[ExI] darpa's notion of using a retrofitted fighter jet to launch payloads

Robert G Kennedy III, PE robot at ultimax.com
Wed Feb 11 00:22:20 UTC 2015

As described and quoted from The Space Review, this is not a 
mono-propellant, it's a bi-propellant.

Furthermore, the two parts (powerful oxidizer, explosive fuel, both of 
them gases!) are in the same container.

I think there's a shorter word for that: bomb.

Doesn't sound like a good idea.

Did something get lost in translation? Jeff Foust has been in the space 
reporting biz a *long* time.

This is not a new idea. Of course, everyone remembers the little 
Reagan-era ASAT launched from an F-15 (Homing Overlay Experiment?). 
However the concept was proved much further back than that, the USAF and 
the USN launched a variety of experimental ASATs from fighter aircraft 
way back in late 1950s. One of them out of China Lake IIRC was jokingly 
called "NOTS-NIK" ("NOT a SputNIK"). The NOTS actually stood for 
something real, but I forget what.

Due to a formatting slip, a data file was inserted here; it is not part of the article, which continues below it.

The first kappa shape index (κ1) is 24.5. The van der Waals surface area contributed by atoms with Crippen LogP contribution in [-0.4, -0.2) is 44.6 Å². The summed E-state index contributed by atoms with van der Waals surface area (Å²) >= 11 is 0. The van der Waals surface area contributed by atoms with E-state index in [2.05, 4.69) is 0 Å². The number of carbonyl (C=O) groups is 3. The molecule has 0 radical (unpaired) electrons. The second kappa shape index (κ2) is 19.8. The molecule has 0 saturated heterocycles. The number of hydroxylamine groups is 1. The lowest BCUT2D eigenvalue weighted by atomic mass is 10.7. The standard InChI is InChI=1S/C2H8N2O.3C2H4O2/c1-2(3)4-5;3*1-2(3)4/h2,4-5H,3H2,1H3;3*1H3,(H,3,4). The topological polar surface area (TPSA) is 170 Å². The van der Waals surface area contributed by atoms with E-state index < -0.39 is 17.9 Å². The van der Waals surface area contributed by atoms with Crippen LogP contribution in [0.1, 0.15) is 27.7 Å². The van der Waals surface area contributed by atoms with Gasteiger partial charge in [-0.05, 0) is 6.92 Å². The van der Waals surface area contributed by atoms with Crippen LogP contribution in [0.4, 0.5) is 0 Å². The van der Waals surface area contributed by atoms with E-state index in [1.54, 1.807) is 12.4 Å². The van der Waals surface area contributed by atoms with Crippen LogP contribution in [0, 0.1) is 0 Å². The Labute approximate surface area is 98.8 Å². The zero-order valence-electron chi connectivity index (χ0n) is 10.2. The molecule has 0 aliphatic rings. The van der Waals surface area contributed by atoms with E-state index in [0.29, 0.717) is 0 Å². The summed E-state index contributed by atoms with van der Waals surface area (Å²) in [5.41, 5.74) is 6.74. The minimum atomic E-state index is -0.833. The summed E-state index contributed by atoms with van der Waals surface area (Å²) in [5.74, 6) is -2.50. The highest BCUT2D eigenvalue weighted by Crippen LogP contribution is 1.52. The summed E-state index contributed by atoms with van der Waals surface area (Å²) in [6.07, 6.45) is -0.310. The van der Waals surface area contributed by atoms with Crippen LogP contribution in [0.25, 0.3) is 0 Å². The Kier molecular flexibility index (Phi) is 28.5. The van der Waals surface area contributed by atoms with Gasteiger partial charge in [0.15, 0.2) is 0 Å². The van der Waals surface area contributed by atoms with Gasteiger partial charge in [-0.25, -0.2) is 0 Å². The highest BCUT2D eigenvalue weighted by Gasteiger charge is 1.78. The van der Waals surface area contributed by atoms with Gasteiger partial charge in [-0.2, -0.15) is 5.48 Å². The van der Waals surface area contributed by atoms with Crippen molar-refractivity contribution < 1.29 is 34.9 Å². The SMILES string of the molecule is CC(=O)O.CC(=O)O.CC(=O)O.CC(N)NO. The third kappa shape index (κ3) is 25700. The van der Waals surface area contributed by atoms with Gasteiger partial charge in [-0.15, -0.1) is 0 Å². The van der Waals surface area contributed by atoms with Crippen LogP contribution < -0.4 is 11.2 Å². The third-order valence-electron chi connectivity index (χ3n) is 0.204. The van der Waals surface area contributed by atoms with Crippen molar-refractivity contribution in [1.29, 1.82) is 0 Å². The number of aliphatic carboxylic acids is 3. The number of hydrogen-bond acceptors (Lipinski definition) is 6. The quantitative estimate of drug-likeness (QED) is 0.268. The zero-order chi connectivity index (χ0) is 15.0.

on Mon, 9 Feb 2015 20:10:07 +0000, BillK <pharos at gmail.com>, said:

> It is a new design for small rockets launched from aircraft.
> There is a good review here:
> <http://www.thespacereview.com/article/2543/1>
> Quote:
> Boeing plans to take a unique approach with the ALASA launch vehicle
> that is also intended to lower complexity and thus costs. The rocket
> will be powered by a monopropellant: a combination of nitrous oxide
.                      ^^^^^^^^^^^^^^                   ^^^^^^^^^^^^^
> and acetelyene, mixed together in the same propellant tank and
.     ^^^^^^^^^^
> "slightly chilled" below room temperature, Clapp said. That 
> propellant
> choice offers simplicity as well as a specific impluse "not far off"
> from LOX and RP-1. "That's kind of a big deal," he said. "In general,
> it's a dramatic simplification of the complexity of a rocket 
> vehicle."
> The rocket's design is also unusual, mounting four engines just below
> the payload on the vehicle. The engines are used for the first and
> second stages of the rocket, with propellant tanks below the engines
> dropping away when exhausted. This approach avoids the expense and
> complexity of separate sets of engines for the first two stages.
> -------------

Robert G Kennedy III, PE
1994 AAAS/ASME Congressional Fellow
U.S. House Subcommittee on Space

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